WROCLAW, POLAND – After winning silver at the 2017 FIL Rathbones Women’s Lacrosse World Cup in Guildford, England last week, the Canadian senior women’s lacrosse team have made their way to Wroclaw, Poland for the 2017 World Games, where they will look to add another medal to their trophy case.

From July 27-30, the Canadians will compete against five other nations – United States, Australia, Great Britain (a combined England, Scotland and Wales squad), Japan and Poland – for gold at this international multi-sport event, where over 3,250 athletes from 111 countries will compete in 31 sports.

These Games mark the first time that women’s field lacrosse will be a part of the official sports program at an international multi-sport games, which is quite a milestone.

It is also one of the rare times over the past century that lacrosse is part of an event of this magnitude. Men’s field was an Olympic medal event in 1904 and 1908, and a demonstration sport in 1928, 1932 and 1948, while men’s box lacrosse was a demonstration sport both times Canada hosted the Commonwealth Games, 1978 in Edmonton and 1994 in Victoria.

Canada, which looks to be a medal contender, will field a condensed roster of 15 players. World Cup alternates Tessa Chad and Holly Lloyd will get their chance to wear the red and white, while attackers Bianca Chevarie, Alie Jimerson and Crysti Foote, midfielder Danita Stroup, and all-world goalkeeper Katie Donohoe, did not make the trip.

There will be some noticeable rule changes in place during the tournament as well, mainly that each team will only have 10 players on the field at a time instead of the normal 12 players and that mandatory stick checks after every goal have been eliminated.

The ladies will look to add to Canada’s medal count, which currently sits at four, having previously won gold in bowling, silver in water skiing, and bronze in both sports climbing and ultimate.

The International World Games Association (IWGA), an organization formally recognized by the International Olympic Committee (IOC), has been organizing this Olympic-style event, hosted on a quadrennial cycle, since 1981.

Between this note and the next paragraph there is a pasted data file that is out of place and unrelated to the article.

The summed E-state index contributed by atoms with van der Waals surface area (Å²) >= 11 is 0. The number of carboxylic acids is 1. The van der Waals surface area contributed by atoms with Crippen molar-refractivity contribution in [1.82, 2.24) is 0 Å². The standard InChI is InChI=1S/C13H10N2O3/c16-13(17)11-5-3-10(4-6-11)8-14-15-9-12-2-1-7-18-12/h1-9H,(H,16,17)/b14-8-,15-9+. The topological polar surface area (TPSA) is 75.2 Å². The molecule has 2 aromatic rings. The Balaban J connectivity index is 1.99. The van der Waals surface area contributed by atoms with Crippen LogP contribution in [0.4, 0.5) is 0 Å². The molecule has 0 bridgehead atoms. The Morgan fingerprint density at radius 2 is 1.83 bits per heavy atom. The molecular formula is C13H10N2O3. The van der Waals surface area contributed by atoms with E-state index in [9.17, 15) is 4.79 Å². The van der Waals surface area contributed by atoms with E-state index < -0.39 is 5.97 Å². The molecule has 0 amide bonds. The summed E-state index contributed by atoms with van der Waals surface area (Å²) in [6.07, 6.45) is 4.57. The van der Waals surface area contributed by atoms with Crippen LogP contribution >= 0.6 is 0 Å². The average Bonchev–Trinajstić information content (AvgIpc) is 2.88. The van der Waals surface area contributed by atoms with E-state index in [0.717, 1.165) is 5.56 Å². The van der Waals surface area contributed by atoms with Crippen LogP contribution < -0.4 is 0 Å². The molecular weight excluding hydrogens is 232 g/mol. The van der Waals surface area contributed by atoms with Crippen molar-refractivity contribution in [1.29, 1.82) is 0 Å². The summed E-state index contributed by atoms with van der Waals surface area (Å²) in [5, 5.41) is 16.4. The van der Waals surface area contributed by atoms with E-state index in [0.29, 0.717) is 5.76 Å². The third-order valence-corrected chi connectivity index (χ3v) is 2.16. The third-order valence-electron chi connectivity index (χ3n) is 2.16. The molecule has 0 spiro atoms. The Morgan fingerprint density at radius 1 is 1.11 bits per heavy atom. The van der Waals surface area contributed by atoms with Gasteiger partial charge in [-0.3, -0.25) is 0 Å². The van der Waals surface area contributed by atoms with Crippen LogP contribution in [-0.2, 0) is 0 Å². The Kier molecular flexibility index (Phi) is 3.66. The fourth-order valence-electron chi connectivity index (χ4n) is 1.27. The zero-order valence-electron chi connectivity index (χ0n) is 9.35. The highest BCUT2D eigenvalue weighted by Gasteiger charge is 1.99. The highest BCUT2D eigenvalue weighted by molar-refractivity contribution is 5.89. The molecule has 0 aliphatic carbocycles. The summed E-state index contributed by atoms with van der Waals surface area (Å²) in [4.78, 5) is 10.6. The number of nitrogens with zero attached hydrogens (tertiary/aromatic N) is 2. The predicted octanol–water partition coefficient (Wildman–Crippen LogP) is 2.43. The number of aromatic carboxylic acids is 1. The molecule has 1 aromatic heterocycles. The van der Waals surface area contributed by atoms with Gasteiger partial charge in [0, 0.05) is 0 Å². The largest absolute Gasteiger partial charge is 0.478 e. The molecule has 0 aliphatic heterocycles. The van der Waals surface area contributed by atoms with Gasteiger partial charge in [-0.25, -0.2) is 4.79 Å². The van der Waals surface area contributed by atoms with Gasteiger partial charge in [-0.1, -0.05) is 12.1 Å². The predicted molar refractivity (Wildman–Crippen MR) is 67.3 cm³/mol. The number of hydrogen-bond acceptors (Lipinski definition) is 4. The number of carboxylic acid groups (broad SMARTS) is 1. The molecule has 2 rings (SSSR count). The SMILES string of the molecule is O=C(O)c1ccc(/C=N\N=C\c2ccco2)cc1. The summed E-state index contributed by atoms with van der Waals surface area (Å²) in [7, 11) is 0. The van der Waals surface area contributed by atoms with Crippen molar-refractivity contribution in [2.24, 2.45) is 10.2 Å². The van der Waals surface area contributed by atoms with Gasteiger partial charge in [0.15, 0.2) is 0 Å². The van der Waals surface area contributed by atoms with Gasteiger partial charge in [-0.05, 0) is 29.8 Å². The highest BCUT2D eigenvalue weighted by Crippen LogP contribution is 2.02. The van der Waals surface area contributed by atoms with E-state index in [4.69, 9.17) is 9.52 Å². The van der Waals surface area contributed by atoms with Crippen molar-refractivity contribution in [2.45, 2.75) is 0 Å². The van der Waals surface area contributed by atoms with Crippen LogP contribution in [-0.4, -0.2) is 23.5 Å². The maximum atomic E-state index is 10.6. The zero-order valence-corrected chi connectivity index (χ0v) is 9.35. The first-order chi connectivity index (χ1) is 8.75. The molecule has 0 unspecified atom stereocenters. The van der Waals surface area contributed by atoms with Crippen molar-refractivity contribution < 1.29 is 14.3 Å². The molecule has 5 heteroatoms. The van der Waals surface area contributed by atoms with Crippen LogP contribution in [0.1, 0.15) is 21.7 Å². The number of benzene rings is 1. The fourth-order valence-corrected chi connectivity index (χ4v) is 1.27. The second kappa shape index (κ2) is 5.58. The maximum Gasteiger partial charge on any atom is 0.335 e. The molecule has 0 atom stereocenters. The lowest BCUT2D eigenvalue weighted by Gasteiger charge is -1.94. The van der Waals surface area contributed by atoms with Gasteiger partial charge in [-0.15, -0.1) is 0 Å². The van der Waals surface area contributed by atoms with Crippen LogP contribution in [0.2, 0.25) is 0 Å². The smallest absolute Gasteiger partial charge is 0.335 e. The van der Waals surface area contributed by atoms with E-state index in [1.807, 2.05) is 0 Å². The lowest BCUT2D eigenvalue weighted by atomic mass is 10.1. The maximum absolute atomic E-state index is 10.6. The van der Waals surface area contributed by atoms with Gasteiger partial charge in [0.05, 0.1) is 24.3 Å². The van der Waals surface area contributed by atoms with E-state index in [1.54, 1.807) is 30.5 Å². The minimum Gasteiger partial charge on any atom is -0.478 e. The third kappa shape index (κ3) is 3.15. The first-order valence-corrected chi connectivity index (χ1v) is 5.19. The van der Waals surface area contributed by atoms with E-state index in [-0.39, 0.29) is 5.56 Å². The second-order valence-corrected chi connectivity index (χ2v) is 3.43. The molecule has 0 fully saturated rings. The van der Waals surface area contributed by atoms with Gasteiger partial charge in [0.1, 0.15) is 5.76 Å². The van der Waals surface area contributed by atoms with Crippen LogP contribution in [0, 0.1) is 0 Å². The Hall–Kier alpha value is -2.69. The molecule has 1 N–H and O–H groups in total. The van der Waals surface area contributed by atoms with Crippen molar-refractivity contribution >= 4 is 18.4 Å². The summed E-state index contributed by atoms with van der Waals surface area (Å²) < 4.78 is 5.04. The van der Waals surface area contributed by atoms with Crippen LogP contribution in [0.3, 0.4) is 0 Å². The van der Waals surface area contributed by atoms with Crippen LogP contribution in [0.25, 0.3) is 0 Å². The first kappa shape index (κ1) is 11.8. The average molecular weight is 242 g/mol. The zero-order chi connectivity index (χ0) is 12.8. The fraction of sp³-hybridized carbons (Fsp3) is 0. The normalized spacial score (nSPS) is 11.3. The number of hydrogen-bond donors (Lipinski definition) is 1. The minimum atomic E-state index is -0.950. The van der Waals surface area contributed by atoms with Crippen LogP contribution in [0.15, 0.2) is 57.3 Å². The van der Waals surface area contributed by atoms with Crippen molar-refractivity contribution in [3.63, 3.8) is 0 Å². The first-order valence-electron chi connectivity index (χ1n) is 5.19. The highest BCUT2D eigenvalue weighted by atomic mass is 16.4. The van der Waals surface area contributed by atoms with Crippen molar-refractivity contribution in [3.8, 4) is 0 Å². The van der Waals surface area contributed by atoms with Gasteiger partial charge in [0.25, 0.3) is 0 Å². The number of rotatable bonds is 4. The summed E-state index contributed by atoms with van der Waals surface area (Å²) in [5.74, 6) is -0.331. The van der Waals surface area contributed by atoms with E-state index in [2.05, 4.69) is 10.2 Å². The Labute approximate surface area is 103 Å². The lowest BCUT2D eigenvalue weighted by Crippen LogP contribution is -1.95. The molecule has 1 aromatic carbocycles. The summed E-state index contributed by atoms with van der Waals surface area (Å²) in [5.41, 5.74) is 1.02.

Their events have been a launching pad of sorts, helping sports such as badminton, beach volleyball, water polo, trampoline, taekwondo, triathlon and rugby sevens, gain Olympic status. A few of the sports on the 2017 World Games program – sport climbing, karate and surfing – will be making the jump to the Olympics in 2020 or 2024.

The Federation of International Lacrosse (FIL), lacrosse’s international governing body, is hoping that their sport’s inclusion in the World Game program will be the first step to reaching their Olympic dream.

The Olympic Channel will provide 24-hour coverage of The World Games free of charge, however with so many sports to cover, only select lacrosse games will be shown live. Others will be shown on tape-delay, while some will not be available to watch at all.

The semi-final game between the No. 1 and No. 4 seeds will be broadcast live at 4:00AM EST on July 29, whereas the other semi-final game between the No. 2 and No. 3 seeds, which takes place at 7:00AM EST on July 29, will not be shown until the following morning (July 30) at1:00AM EST.

The championship game, which takes place on July 30 at 8:00AM EST, will be shown on a slight tape-delay, beginning at 9:45AM EST.

  • Thursday, July 27 at 10:00AM EST vs Australia
  • Friday, July 28 at 10:00AM EST vs Japan
  • Saturday, July 29 at 4:00AM EST – Semi-Final (1 vs 4)
  • Saturday, July 29 at 7:00AM EST – Semi-Final (2 vs 3)
  • Sunday, July 30 at 3:00AM EST – Finals (5 vs 6)
  • Sunday, July 30 at 5:30AM EST – Finals Bronze (3 vs 4)
  • Sunday, July 30 at 8:00AM EST – Finals Gold (1 vs 2)
  • 1 Allison Daley, Peterborough ON, G, Canisius ’11
  • 5 Quintin Bullen, Severn ON, M, Denver ’21
  • 6 Kaylin Morissette, Bowmanville ON, M, Louisville ’16
  • 7 Tessa Chad, Orono ON, A, Canisius ’19
  • 9 Katie Guy, Whitby ON, D, Penn State ’13
  • 10 Holly Lloyd, Glen Ridge NJ, A, Loyola ’20
  • 11 Erica Evans, Peterborough ON, M, Canisius ’18
  • 12 Megan Kinna, Maple Ridge BC, M, Northwestern ’20
  • 13 Lydia Sutton, Minneapolis MN, D, Southern California ’18
  • 14 Claire Mills, Oakville ON, M, Syracuse ’22
  • 15 Emily Boissonneault, Brooklin ON, M, Detroit Mercy ’12
  • 22 Taylor Gait, Fayetteville NY, M, Syracuse ’16
  • 25 Avery Hogarth, Mississauga ON, D, Southern California ’19
  • 27 Dana Dobbie, Fergus ON, A, Maryland ’08
  • 35 Tory Merrill, Orangeville ON, D, Toronto’10